New book on Nazi history reaches teenagers
The growth of right-wing tendencies and anti-Semitism in Germany has prompted another approach to the past
THE brightly colored comic book looks inviting. But ``Batman'' it isn't. Flipping to a page reveals a jubilant crowd shouting slogans: ``Hail the Fuhrer,'' ``We will follow your orders,'' and ``Germany for the Germans.''
``Hitler,'' a 200-page book, uses actual quotes in comic-style ``balloons'' with drawings based upon original 1930s and '40s photos. It is a bold attempt by eminent German historian Friedmann Bedurftig (``The Prussian Reader'' and ``Encyclopedia of the Third Reich'') and artist Dieter Kalenbach to enlighten their country's teenagers about Nazi Germany.
The author and illustrator haven't held back. In conveying the ``final solution,'' for example, the bodies of death-camp inmates are dragged into furnaces by hapless fellow prisoners. A passage from the commentary reads: ``Soldiers going home from the front, on vacation, whose trains would pass close by the huge chimneys of the crematoria in Auschwitz, were puzzled by the gigantic `chemical factory.' What really happened there? Some guessed it; a few knew. But nobody said anything.''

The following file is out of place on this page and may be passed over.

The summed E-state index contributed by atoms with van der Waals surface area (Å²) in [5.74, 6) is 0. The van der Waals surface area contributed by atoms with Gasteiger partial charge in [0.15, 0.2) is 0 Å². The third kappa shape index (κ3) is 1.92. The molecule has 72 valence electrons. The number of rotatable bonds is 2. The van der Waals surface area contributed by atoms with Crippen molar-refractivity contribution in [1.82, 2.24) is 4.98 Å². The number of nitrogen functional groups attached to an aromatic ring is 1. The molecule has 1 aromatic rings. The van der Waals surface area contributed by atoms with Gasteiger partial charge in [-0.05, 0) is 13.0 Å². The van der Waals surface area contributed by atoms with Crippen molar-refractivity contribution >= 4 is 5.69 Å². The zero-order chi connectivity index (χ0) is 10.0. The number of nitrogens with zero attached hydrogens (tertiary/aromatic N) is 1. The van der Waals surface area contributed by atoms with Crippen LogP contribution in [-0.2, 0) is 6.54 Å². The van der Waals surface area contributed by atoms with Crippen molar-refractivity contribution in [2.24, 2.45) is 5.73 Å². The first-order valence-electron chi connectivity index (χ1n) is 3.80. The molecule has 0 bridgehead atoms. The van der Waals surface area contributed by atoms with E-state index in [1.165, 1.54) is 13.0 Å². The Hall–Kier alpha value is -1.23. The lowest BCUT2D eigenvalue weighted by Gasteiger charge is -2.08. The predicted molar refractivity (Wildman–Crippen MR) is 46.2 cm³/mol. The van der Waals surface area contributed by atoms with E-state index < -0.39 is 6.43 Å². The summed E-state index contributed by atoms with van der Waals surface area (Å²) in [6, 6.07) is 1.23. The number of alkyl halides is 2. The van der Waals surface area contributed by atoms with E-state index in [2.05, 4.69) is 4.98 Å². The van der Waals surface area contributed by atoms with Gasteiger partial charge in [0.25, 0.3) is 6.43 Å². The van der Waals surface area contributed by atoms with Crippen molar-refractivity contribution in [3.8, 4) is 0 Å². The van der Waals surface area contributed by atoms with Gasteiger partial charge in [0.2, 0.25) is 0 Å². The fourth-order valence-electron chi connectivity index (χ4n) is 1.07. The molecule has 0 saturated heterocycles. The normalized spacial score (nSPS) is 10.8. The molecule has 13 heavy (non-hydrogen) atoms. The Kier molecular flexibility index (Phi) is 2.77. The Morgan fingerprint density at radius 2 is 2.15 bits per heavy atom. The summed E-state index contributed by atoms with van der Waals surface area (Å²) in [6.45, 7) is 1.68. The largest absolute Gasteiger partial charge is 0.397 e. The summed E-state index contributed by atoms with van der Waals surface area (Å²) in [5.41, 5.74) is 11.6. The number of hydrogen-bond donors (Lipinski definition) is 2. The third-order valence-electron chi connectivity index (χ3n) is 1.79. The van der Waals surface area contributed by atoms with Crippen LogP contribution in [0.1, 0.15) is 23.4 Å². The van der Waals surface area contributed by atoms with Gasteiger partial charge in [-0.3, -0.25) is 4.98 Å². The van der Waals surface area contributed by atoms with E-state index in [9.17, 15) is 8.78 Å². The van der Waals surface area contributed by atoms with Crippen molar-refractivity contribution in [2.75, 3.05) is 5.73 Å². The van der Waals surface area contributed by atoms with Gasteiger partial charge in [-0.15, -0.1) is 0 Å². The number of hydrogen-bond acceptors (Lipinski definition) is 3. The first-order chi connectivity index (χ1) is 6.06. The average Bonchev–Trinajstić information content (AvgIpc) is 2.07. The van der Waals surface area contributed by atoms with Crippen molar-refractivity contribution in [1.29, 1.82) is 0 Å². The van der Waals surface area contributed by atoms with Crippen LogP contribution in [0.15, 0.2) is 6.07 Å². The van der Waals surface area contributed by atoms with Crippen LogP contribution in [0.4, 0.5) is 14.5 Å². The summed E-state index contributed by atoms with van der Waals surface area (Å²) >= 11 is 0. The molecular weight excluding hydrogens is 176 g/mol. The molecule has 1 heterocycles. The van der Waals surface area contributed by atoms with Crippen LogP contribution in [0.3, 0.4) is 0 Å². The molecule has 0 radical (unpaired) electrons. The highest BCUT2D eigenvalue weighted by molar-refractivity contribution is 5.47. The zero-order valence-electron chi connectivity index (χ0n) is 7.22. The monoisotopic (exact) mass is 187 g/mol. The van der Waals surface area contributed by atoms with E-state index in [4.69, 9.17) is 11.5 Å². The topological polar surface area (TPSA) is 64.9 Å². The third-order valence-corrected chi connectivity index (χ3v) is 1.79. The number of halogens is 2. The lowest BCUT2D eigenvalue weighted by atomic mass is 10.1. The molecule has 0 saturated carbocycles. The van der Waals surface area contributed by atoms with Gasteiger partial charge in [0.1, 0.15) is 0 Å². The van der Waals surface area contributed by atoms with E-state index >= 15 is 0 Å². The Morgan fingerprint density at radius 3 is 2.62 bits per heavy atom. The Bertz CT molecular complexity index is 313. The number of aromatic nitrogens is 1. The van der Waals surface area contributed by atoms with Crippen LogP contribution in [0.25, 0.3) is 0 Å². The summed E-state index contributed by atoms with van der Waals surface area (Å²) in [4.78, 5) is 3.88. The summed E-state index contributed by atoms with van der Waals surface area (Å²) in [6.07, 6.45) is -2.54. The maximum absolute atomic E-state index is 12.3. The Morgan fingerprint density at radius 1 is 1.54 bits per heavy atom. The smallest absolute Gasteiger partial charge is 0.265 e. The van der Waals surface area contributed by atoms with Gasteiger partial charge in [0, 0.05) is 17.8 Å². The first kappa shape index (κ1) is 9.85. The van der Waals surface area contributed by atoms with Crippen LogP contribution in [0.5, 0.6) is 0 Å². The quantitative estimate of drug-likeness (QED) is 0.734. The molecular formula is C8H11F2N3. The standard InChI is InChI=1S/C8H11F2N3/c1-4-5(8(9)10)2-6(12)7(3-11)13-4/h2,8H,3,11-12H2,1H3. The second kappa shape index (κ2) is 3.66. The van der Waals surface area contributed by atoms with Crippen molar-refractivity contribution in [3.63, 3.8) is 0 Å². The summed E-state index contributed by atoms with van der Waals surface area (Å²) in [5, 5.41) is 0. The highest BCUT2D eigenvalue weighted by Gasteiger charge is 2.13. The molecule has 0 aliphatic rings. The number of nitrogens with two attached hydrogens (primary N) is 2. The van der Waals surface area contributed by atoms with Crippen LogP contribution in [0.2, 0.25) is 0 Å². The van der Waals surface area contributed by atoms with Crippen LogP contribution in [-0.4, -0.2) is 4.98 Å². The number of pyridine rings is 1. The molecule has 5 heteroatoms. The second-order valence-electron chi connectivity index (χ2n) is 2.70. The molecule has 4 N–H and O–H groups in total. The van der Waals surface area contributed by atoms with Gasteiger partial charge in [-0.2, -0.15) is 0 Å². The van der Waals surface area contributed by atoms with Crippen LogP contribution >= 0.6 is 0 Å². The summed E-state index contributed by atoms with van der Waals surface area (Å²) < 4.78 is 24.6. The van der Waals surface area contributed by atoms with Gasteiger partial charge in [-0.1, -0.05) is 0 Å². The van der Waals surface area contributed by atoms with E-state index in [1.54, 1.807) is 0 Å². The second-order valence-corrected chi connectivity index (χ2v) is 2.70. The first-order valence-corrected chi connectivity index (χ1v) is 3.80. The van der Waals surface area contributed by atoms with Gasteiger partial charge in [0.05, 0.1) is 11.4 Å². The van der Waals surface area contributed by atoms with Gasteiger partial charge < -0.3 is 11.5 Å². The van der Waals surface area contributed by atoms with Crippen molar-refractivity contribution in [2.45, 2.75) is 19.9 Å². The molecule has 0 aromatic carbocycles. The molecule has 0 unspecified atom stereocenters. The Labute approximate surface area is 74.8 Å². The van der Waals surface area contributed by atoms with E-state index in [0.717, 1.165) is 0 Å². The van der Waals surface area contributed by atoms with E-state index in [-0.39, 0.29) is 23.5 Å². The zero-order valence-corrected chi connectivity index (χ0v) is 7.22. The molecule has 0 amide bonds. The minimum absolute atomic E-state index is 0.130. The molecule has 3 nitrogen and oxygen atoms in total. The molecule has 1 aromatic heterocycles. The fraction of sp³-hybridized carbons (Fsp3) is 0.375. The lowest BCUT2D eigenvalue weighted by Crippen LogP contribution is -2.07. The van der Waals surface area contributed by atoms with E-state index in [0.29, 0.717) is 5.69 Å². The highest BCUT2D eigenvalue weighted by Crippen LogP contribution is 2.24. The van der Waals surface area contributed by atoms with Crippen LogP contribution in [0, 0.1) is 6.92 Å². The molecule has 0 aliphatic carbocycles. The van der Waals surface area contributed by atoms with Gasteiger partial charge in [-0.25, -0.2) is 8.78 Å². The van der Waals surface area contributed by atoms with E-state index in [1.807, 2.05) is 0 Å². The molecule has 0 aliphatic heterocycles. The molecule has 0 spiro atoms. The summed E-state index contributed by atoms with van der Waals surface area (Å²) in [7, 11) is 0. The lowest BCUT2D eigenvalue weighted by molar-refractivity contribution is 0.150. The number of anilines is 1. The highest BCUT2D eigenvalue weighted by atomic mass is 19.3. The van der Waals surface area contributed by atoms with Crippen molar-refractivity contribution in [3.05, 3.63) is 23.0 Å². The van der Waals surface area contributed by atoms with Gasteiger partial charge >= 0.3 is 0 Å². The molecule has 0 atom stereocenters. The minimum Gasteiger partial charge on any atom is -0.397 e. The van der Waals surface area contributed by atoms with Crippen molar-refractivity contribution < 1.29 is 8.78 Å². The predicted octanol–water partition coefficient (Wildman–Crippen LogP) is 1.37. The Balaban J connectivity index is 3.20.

The title of the book could be misleading. While Adolf Hitler serves as the starting point, the contents actually detail facets of German society at that time, which provided the environment for Nazi ideology to flourish.
THE comic book is much more interesting and useful than any of the ordinary history books,'' remarked a Berlin teenager, who was part of the nationwide government-funded pilot study on the use of ``Hitler'' in schools. ``I got a lot more out of it, because of the pictures and the way it was written.... What I remember most was the way it showed how ordinary people were willing to follow Hitler without question. This is something I hadn't realized before.''